Kitchen Tip du Jour: A Timer & Post-It are Your Friends in the Kitchen!

A kitchen timer, especially the timer on your stove is your best friend in the kitchen. Especially when you are working on multiple dishes (or tasks…). You set the timer (maybe on the bit shorter side, in case it cooks faster than you expected), and you can focus on other task without worrying about burning your food.

Jot down what you need to do on a small post-it, place it on the timer, so that you know what to do when the alarm goes off.

No more ruined dishes, or extra clean up, plus it really sets you free, mentally.


Storage – Labeling: Masking tape and a waterproof pen

Have you ever wondered “What is this?  Do I need to use it soon?” when you opened your fridge?

I have…  I’ve always had many containers of leftovers, tried to figure out what they were, and more so, how old they were and if we needed to eat them soon or … if it would be better to throw it away.

One of the key secrets of Kitchen Wizardry is storage strategy, in particular, packaging and labeling.  Since we have been talking about the kitchen tool box, let’s talk about labeling first.

This guessing game was a huge waste of time. First of all, if the container is not see-through, I had no clue what was inside.  Clear containers are definitely helpful, yet very often, they required me to open to confirm what they really were, and often I even had to taste, ending  up eating that chopped cilantro I don’t like by mistake, thinking it’s parsley.

Of course the worst thing was figuring out when I made it.

I used to have a great memory, especially when it came to food, yet I can’t quite remember exactly how many days ago I made something, especially since I tend to make so many different things, it gets confusing!  I often asked for my husband’s help just like many other things, but he doesn’t cook, so his memory is even more vague.

Once I started doing this Kitchen Wizardry thing, I started to have even more containers and bags (and many raw pre-chopped things) so I couldn’t rely on my fading memory any more.

So, I started to label everything.  A long time ago, watching Martha Stewart labeling her linen closet shelves with P-Touch, such as “Bath Towels”, I thought “Oh, my God!  It’s too much! I would never do that!” 

But now I know Martha knew better. When everything is labeled, it’s much easier to find things… especially in the fridge and freezer.  (Now I’ve never seen Martha labeling things in her fridge on her shows or magazines.  But it doesn’t mean that she didn’t teach about it… I just don’t have time to watch her shows any longer.)

Since I’m more into practicality and efficiency than perfect aesthetics, all I use is good old masking tape and a water-proof pen. (Sharpie Ultra Fine.) It’s much more clear than a regular pen, yet fine enough to write in small letters, even on very small, 3 oz containers.  Masking tape is great.  It sticks well to any surface, and can be removed easily.  After dinner, I make all the labels for the leftovers, cut them and stick on each container.  That’s it. (I use regular scissors, not my kitchen shears for this task.)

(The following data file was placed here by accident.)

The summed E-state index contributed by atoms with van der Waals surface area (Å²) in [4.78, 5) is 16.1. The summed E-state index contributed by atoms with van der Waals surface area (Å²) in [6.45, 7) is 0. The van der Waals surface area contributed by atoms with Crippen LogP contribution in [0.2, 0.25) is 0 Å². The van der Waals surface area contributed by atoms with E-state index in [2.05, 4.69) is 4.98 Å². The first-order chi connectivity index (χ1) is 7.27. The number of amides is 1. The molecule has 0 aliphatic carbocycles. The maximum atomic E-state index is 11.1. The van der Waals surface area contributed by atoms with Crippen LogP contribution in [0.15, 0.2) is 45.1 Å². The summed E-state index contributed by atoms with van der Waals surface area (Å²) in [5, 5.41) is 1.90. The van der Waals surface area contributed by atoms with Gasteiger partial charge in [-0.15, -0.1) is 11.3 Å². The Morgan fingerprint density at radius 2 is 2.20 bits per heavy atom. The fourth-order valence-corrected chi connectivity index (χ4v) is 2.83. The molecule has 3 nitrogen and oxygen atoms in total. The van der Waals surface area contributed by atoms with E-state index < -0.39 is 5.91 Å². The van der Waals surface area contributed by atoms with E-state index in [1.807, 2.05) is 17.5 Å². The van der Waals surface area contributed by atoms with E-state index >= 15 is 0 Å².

Most of the time I just write what it is (recipe name, or how it’s prepared, like “sautéed zucchini with lemon zest” and the date I made it , that’s it.  When I make individual size packages of leftover ground meat, rice, etc, then I also add volume.  In that case, a label looks like “Steamed brown rice, 5/4/09, 125g. (I grew up in Japan, so metric system is always easier for me…  Use whatever easiest for you to figure out the amount, such as 1/2 C, 4 oz, or 1/4 lbs…)

Make sure to face all the labels to the front, so that you know exactly what everything is, and how soon you need to consume them (or if they are past-prime) at a glance.

If you have anything that needs to be used quickly, put it at eye-level or at least where it’s easiest to find.  Because it’s out of sight sight, out of mind happens really quickly in the fridge, and actually it should be called “out of sight, out of date.”

You can pretty much use the same labeling system for freezer too. Yet for freezing, there are a few tricks you need to follow to make your life easier, not the other way around…  We’ll talk about it on our next post.

I found this system easy to follow and fun – even to an organizationally challenged person like me. And I found we eat what we have on hand, in the right order, helping us spend less time in the kitchen.

Kitchen Wizard Tool Box Part 4: Kitchen Shears

Another handy tool that is underutilized, yet saves you a lot of time is a pair of Kitchen Shears.

You can do a lot of things with them…

  • Cut through packages,
  • Cut long skinny things like green onions and chives,
  • Cut through chicken bones,
  • Cut up a whole fish,
  • Cut through crab shells and crack crab legs,
  • Cut soaked dry Chinese bean threads right in the bowl, before draining the water,
  • Cut whole tomatoes right in the pan, or can,
  • Cut up ribs and barbecued meats,
  • Cut just about any food, just like at your favorite dim sum restaurant,
  • Cut flowers and herbs from your garden,
  • and more….

Especially if you don’t feel too confident with your knife skills, they will make your life easier.

My Wusthof shears is about 10 years old and don’t come apart, but I love them and never had any problem cleaning. It was about $50 (got it as a wedding gift.)

Now there are many come-apart type for $20-25, including Wusthof. Here’s the link to’s kitchen shears review.

Just make sure that your children will not borrow yours for their craft projects!

Kitchen Wizard Tool Box Part 3: Electric Kettle — How to Boil Water Fast for Pasta, etc.

Have you ever tried to boil a large pot of water for pasta (especially in a high-altitude area?) and wished it was quicker?

Then read on… This will guarantee to save you a lot of time and frustration.

Get an electric kettle.

It’s so much faster to boil water with an electronic kettle than in a pot, or even a normal kettle. It only costs about $20, so it’s really worth it.

It’s also handy if you like to drink tea or powdered hot drinks like cocoa. In tea-drinking countries like the UK and former British colonies, you’d find one in almost all homes and hotel rooms – even at budget places.

Also use an electronic kettle when you want to:

  • Make a quick, individual portion onion gratin soup (<- click here for recipe!)
  • Make Ochazuke (Japanese rice soup),
  • Blanch spinach quickly,
  • Run the hot water over oily food like bacon or fried bean curds for healthier eating,
  • Wash out grease residue on pots and pans from oily foods for easy clean-up, etc.